Over a year after a downtown developer installed the world’s largest clean-energy generator in an apartment building, it’s operating at only a fraction of its full capacity—thanks to a tangle of government red tape.
Developer Bruce Becker installed a new fuel cell at downtown’s 360 State high-rise in May 2010, with hopes to provide electricity to the 500 apartments in the building. Becker said Thursday he still is not using the fuel cell (pictured above) as he planned.
Due to a variety of regulatory hurdles, Becker said, it simply doesn’t make sense to run the fuel cell at full throttle. He said after three years of negotiations with the state and over a quarter million dollars in legal fees, he’s been unable to convince the state utility regulators to allow the building to meter and charge its tenants for the fuel cell power they consume, thereby recouping the costs of installing, running, and maintaining the $4 million generator.
Phil Dukes, spokesman for Public Utilities Regulatory Authority (PURA), acknowledged Thursday the board has denied a fuel cell metering request by 360 State. He cited concerns about consumer protection that may arise when a company other than a public utility is metering and charging for electricity. He also stressed that PURA doesn’t make the rules, it simply interprets them.
On Thursday, Becker got a chance to take his complaints about fuel cell regulations straight to the top, when Gov. Dannel P. Malloy and Dan Esty, commissioner of the state Department of Energy and Environmental Protection (DEEP), stopped by for a visit at 360 State.
Becker told Malloy he is grateful for the state’s cooperation and partnership on developing the new building at the corner of Chapel and State streets. But he also asked for changes in the way the state regulates fuel cells. He contrasted Connecticut with New York, where his architecture firm completed a similar project and got fuel cell metering approval in “basically a one-day process.”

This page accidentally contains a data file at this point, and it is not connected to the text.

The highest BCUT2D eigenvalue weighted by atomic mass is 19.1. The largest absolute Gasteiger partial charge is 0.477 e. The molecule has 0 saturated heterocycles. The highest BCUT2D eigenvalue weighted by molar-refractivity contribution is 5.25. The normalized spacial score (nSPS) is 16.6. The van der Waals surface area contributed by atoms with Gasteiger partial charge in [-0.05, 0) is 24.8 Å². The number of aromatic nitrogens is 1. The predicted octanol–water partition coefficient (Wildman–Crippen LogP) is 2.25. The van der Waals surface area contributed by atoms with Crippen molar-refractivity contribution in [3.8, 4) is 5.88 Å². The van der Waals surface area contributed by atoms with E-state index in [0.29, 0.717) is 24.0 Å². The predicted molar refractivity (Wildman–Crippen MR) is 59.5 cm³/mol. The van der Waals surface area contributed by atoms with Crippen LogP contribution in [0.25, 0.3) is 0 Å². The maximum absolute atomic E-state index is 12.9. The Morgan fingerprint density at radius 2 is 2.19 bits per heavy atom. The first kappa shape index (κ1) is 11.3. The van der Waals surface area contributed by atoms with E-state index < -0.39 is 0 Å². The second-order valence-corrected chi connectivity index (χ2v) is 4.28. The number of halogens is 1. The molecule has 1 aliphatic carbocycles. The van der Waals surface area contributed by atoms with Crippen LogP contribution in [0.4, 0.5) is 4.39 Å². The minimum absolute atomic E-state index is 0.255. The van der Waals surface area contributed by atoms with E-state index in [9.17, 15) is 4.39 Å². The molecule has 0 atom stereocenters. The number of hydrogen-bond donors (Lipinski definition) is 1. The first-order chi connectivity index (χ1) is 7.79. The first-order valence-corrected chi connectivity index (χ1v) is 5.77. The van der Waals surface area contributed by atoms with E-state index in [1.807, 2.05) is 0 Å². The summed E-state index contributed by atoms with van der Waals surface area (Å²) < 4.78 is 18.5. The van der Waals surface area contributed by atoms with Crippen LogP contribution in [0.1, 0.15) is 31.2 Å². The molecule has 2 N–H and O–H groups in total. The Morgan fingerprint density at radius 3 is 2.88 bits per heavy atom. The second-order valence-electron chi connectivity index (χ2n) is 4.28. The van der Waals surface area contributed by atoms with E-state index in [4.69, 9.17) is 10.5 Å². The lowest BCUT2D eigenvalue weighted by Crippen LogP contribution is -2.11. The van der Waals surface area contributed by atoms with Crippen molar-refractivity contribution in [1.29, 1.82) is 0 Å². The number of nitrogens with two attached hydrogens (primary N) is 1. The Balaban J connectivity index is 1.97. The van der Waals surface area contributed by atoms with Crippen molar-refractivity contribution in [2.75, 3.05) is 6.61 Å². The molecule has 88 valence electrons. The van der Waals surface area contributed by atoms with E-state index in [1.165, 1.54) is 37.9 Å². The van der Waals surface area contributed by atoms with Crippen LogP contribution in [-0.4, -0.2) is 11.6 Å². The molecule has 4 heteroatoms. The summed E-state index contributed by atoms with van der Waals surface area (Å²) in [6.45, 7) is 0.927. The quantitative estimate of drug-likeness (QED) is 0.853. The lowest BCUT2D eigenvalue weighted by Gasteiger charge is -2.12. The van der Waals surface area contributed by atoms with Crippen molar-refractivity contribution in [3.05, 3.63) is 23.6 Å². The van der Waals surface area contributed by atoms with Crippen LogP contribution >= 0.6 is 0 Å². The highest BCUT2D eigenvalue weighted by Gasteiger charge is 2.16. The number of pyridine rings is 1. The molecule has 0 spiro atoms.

In Connecticut, that same process is in its third year.
The saga of 360 State’s fuel cell dates back to when the building was still in its design phase as an innovative “green” building.
On Thursday, Becker highlighted the completed building’s environmentally-friendly features while touring Gov. Malloy and his entourage around the building. 360 State is built with recycled materials. It’s designed to conserve energy, with internet systems that allow tenants to monitor their water and heat use. And Becker put the building close to the State Street train station to encourage tenants to take public transportation.
In keeping with Becker’s green aims, he built 360 State with a 400-kilowatt fuel cell, a source of clean power and heat.
With all the infrastructure involved, the fuel cell cost a total of about $4 million, Becker said. Almost a million of that came from a grant from the Connecticut Clean Energy Fund.
It costs about seven cents per kilowatt for the fuel cell to produce power, Becker said. In order to make the fuel cell economically viable, 360 State needs to charge its tenants for the electricity they get from the fuel cell.
“The most obvious way to do that is just to permit sub-metering,” Becker said. That means 360 State would have installed its own meters for each apartment to monitor and bill for on-site power generation.
But PURA shot that plan down. The state has a policy of not allowing sub-metering, said Dukes, the PURA spokesman. The agency denied permission in 2008, back when it was known as the Department of Public Utility Control (DPUC).
Dukes said the state does allow sub-metering in some limited capacities, like boat slips in marinas and RV hook-ups in campgrounds. Since sub-meters are not put in by a public utility company, the danger is that consumers are not then entitled to the same consumer protections they would have with a regular utility meter, Dukes said.
Becker said other states have had sub-metering for years without difficulty. He said 360 State has a “sister building” in New York built by his architecture firm, Becker + Becker. That building, called The Octagon, was the second apartment building in the world to contain a fuel cell and has been sub-metering without any problem.
“We haven’t had a single complaint,” he said.
The Octagon uses a third-party company to read the meters, he said. “We have the same or even greater [consumer] protections in place” as public utility meters.
After the DPUC denied the sub-metering plan, Becker tried a different tack. He formed an “electricity cooperative,” a collectively owned entity that would have been in charge of power generation at 360 State and empowered to collect revenue. But when he went to the commission for approval, “the DPUC deadlocked,” Becker said. The panel, missing a member, split 2-2 on approval in February 2010. (Read more about that here.)